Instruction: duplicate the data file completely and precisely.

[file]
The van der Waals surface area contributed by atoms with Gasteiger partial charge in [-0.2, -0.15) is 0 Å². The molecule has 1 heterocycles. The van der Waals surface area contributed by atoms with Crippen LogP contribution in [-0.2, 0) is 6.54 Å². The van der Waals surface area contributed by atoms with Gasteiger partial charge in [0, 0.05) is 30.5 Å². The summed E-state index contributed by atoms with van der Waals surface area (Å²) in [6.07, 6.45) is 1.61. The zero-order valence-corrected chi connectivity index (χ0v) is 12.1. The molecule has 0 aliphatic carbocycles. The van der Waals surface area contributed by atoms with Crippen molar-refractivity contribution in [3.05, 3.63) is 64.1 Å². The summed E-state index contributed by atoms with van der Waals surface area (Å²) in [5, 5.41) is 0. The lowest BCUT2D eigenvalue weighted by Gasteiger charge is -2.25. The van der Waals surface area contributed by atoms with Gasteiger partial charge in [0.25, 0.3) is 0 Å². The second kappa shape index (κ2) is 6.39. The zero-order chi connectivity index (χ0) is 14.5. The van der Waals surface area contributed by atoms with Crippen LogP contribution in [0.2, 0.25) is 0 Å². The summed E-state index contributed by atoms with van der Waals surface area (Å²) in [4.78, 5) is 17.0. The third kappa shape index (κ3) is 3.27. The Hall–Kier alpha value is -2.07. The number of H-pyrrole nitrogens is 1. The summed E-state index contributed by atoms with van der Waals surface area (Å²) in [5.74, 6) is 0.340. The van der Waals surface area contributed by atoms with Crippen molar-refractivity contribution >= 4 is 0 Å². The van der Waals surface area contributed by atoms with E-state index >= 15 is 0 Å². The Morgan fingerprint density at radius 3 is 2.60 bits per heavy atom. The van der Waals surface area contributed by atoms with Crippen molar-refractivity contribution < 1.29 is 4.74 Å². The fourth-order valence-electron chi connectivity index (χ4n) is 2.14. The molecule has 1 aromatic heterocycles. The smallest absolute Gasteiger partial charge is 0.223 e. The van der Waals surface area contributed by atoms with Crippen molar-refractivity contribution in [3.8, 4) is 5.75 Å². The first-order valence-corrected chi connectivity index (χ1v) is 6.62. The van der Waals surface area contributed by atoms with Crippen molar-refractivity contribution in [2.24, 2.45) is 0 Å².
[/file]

The van der Waals surface area contributed by atoms with Gasteiger partial charge in [-0.2, -0.15) is 0 Å². The molecule has 1 heterocycles. The van der Waals surface area contributed by atoms with Crippen LogP contribution in [-0.2, 0) is 6.54 Å². The van der Waals surface area contributed by atoms with Gasteiger partial charge in [0, 0.05) is 30.5 Å². The summed E-state index contributed by atoms with van der Waals surface area (Å²) in [6.07, 6.45) is 1.61. The zero-order valence-corrected chi connectivity index (χ0v) is 12.1. The molecule has 0 aliphatic carbocycles. The van der Waals surface area contributed by atoms with Crippen molar-refractivity contribution in [3.05, 3.63) is 64.1 Å². The summed E-state index contributed by atoms with van der Waals surface area (Å²) in [5, 5.41) is 0. The lowest BCUT2D eigenvalue weighted by Gasteiger charge is -2.25. The van der Waals surface area contributed by atoms with Gasteiger partial charge in [0.25, 0.3) is 0 Å². The second kappa shape index (κ2) is 6.39. The zero-order chi connectivity index (χ0) is 14.5. The van der Waals surface area contributed by atoms with Crippen LogP contribution in [0.2, 0.25) is 0 Å². The summed E-state index contributed by atoms with van der Waals surface area (Å²) in [4.78, 5) is 17.0. The third kappa shape index (κ3) is 3.27. The Hall–Kier alpha value is -2.07. The number of H-pyrrole nitrogens is 1. The summed E-state index contributed by atoms with van der Waals surface area (Å²) in [5.74, 6) is 0.340. The van der Waals surface area contributed by atoms with Crippen molar-refractivity contribution >= 4 is 0 Å². The van der Waals surface area contributed by atoms with E-state index >= 15 is 0 Å². The Morgan fingerprint density at radius 3 is 2.60 bits per heavy atom. The van der Waals surface area contributed by atoms with Crippen molar-refractivity contribution < 1.29 is 4.74 Å². The fourth-order valence-electron chi connectivity index (χ4n) is 2.14. The molecule has 1 aromatic heterocycles. The smallest absolute Gasteiger partial charge is 0.223 e. The van der Waals surface area contributed by atoms with Crippen molar-refractivity contribution in [3.8, 4) is 5.75 Å². The first-order valence-corrected chi connectivity index (χ1v) is 6.62. The van der Waals surface area contributed by atoms with Crippen molar-refractivity contribution in [2.24, 2.45) is 0 Å².